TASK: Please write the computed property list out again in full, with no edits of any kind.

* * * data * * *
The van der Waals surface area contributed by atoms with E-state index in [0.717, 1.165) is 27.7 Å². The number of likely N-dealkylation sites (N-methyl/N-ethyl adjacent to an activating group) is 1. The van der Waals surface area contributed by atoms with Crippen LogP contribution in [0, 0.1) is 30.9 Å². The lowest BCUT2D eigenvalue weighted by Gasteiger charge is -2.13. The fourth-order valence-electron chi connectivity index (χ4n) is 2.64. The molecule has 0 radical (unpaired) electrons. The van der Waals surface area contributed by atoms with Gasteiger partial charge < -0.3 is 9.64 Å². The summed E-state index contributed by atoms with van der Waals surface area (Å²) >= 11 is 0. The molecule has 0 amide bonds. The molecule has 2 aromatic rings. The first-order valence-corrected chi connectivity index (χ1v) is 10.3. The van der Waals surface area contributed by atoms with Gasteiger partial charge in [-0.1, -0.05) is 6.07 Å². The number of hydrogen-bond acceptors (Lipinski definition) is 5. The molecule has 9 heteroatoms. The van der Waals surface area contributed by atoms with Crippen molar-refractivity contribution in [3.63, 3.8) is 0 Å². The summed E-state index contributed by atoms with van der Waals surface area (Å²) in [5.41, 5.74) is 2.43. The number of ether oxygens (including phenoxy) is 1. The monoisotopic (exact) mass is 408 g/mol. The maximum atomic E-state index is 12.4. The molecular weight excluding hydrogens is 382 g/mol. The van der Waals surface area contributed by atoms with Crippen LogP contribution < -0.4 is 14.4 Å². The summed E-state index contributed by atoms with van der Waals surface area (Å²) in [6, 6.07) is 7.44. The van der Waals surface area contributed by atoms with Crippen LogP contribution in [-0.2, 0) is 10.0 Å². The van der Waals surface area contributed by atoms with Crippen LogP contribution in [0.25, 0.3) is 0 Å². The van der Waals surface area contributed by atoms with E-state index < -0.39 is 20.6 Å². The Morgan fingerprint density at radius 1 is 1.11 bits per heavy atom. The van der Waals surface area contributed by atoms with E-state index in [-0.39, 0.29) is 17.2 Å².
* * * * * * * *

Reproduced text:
The van der Waals surface area contributed by atoms with E-state index in [0.717, 1.165) is 27.7 Å². The number of likely N-dealkylation sites (N-methyl/N-ethyl adjacent to an activating group) is 1. The van der Waals surface area contributed by atoms with Crippen LogP contribution in [0, 0.1) is 30.9 Å². The lowest BCUT2D eigenvalue weighted by Gasteiger charge is -2.13. The fourth-order valence-electron chi connectivity index (χ4n) is 2.64. The molecule has 0 radical (unpaired) electrons. The van der Waals surface area contributed by atoms with Gasteiger partial charge < -0.3 is 9.64 Å². The summed E-state index contributed by atoms with van der Waals surface area (Å²) >= 11 is 0. The molecule has 0 amide bonds. The molecule has 2 aromatic rings. The first-order valence-corrected chi connectivity index (χ1v) is 10.3. The van der Waals surface area contributed by atoms with Gasteiger partial charge in [-0.1, -0.05) is 6.07 Å². The number of hydrogen-bond acceptors (Lipinski definition) is 5. The molecule has 9 heteroatoms. The van der Waals surface area contributed by atoms with Crippen molar-refractivity contribution in [3.63, 3.8) is 0 Å². The summed E-state index contributed by atoms with van der Waals surface area (Å²) in [5.41, 5.74) is 2.43. The number of ether oxygens (including phenoxy) is 1. The monoisotopic (exact) mass is 408 g/mol. The maximum atomic E-state index is 12.4. The molecular weight excluding hydrogens is 382 g/mol. The van der Waals surface area contributed by atoms with Crippen LogP contribution < -0.4 is 14.4 Å². The summed E-state index contributed by atoms with van der Waals surface area (Å²) in [6, 6.07) is 7.44. The van der Waals surface area contributed by atoms with Crippen LogP contribution in [-0.2, 0) is 10.0 Å². The van der Waals surface area contributed by atoms with Crippen LogP contribution in [0.25, 0.3) is 0 Å². The van der Waals surface area contributed by atoms with E-state index < -0.39 is 20.6 Å². The Morgan fingerprint density at radius 1 is 1.11 bits per heavy atom. The van der Waals surface area contributed by atoms with E-state index in [-0.39, 0.29) is 17.2 Å².